Telecom Lead Asia: SK Broadband, a broadband service provider in Korea, has launched a new 100G fiber optic network. It is powered by Alcatel-Lucent.
SK Broadband is expected to address demand for IPTV, HD video, Internet access, voice over IP, and advanced business services in Seoul and the neighboring GyungGi province.
For Alcatel-Lucent, this is one of the main broadband deals in Korea. The telecom equipment and solutions major is also very active in China.
However, Alcatel-Lucent is yet to sign any major deal with mobile operators who are deploying TD-LTE networks, which are gaining momentum in India.
Alcatel-Lucent’s 100G optical coherent technology will enable SK Broadband to manage rapidly growing data traffic loads cost-effectively while providing the quality and reliability to South Korea’s demanding consumers and business users.
The fiber optic networking technology, according to Alcatel-Lucent, will address SK Broadband’s technical performance requirements, keep costs in check and reduce power consumption.
Moreover, SK Broadband will be able to adapt the network quickly to meet changing patterns in data traffic and customer demand, and offers the capability to support very high-capacity data transmission capacity up to 8.8 terabits in the future.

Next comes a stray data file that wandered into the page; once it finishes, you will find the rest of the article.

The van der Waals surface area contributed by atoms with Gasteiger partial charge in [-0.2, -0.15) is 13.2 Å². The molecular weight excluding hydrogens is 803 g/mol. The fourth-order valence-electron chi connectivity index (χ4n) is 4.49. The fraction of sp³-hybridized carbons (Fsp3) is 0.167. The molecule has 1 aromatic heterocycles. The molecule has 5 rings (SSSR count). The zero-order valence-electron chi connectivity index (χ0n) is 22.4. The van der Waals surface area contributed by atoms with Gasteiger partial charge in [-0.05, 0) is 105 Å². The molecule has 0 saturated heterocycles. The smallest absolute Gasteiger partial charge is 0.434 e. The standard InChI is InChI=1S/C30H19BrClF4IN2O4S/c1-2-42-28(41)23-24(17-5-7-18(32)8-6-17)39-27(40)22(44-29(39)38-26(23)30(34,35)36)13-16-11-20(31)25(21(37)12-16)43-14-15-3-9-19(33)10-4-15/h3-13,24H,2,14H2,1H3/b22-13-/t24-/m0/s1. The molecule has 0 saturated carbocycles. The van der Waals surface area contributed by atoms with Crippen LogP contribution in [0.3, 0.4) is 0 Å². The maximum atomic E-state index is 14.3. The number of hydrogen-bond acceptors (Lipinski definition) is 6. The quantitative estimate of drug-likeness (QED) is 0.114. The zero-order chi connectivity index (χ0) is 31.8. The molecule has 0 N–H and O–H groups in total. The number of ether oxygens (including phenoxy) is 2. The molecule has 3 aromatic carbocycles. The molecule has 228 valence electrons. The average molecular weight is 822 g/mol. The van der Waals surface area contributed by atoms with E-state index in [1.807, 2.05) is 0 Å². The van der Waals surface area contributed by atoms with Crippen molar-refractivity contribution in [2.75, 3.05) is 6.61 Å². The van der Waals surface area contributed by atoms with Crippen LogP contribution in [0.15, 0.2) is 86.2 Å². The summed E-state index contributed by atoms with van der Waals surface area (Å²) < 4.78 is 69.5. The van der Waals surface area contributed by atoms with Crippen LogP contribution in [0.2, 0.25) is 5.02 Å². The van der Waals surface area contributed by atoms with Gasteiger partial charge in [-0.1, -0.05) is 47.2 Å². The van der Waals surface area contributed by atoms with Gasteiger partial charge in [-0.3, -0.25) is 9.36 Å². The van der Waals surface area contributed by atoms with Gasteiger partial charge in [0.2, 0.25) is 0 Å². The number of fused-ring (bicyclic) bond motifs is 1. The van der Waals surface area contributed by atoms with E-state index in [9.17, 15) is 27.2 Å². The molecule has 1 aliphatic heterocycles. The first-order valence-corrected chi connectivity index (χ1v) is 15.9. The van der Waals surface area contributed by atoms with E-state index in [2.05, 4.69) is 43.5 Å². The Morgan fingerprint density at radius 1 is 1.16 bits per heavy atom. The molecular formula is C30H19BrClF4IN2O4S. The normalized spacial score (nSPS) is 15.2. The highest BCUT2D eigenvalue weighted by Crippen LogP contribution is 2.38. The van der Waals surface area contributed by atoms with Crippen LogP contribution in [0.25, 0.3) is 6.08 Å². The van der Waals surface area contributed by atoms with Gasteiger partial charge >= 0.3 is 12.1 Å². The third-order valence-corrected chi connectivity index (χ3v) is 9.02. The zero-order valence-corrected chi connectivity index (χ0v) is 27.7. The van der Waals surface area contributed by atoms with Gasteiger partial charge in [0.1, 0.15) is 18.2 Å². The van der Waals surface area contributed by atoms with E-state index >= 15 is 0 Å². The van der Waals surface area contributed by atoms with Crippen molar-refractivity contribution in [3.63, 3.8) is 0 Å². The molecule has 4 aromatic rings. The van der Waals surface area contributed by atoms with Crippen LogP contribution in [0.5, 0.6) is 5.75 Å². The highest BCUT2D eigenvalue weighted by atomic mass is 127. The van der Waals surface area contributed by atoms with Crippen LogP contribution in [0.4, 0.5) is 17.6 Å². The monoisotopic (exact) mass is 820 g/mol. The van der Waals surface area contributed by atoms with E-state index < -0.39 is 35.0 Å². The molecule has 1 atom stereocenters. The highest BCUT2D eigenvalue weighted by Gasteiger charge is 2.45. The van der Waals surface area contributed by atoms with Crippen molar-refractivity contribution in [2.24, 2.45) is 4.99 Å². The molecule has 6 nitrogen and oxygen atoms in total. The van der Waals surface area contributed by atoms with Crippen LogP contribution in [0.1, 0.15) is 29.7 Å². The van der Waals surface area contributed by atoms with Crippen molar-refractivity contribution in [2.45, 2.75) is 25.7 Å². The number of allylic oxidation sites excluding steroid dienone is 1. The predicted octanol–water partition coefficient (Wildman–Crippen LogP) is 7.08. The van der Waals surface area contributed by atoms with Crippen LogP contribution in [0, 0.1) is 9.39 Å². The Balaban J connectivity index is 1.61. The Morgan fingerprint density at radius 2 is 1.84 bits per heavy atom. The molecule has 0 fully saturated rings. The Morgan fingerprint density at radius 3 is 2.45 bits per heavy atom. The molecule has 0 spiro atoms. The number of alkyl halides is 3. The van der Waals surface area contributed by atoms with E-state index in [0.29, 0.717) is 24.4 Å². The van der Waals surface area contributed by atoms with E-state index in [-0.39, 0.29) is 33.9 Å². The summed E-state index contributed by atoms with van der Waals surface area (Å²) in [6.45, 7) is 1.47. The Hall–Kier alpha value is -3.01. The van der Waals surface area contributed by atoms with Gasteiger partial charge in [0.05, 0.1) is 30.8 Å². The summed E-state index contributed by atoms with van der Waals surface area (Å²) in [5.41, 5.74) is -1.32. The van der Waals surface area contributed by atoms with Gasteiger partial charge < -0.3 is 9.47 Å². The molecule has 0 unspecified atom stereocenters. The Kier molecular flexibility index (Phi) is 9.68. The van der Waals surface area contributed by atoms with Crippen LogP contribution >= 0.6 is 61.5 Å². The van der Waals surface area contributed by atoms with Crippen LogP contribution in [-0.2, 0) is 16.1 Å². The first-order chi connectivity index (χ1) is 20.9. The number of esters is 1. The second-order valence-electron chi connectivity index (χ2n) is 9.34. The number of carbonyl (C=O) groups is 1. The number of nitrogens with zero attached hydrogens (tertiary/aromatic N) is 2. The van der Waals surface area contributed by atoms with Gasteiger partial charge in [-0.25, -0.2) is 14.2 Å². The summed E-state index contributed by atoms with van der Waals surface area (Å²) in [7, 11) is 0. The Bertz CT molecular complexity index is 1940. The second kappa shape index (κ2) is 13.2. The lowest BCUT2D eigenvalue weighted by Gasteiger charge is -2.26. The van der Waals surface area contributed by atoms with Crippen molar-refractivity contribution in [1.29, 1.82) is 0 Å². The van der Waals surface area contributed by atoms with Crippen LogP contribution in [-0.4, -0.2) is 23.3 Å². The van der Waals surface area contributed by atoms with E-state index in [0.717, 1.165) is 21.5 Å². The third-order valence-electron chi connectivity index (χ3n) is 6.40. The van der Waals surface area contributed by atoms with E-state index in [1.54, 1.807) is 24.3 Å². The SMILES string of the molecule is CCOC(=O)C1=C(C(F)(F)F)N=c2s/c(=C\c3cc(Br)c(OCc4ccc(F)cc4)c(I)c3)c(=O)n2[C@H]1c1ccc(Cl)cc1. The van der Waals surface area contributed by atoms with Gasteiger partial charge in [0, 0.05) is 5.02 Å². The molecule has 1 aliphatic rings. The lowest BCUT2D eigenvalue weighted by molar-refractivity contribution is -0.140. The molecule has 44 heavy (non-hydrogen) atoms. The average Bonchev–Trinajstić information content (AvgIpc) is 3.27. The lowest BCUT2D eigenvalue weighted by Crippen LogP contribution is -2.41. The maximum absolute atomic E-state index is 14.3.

“Our 100G technology, proven in the global market, will dramatically expand the capacity of SK Broadband’s network, helping ensure an excellent quality of experience for their subscribers. As importantly, we are providing SK Broadband with a flexible platform that they can use to expand their capacity to 400G down the road, with only a minimal investment,” said Rajeev Singh-Molares, president, Asia Pacific for Alcatel-Lucent.
Alcatel-Lucent said it is supplying SK Broadband with its 100G optical coherent technology employed in the 1830 Photonic Service Switch, developed using the company’s recently introduced Photonic Service Engine, 400G chip.
With the 1830 PSS, SK Broadband can support a mixture of 10G, 40G and 100G channels on the same fiber pair, making it possible to reuse its existing optical infrastructure and expand capacity as needed to meet growing demand.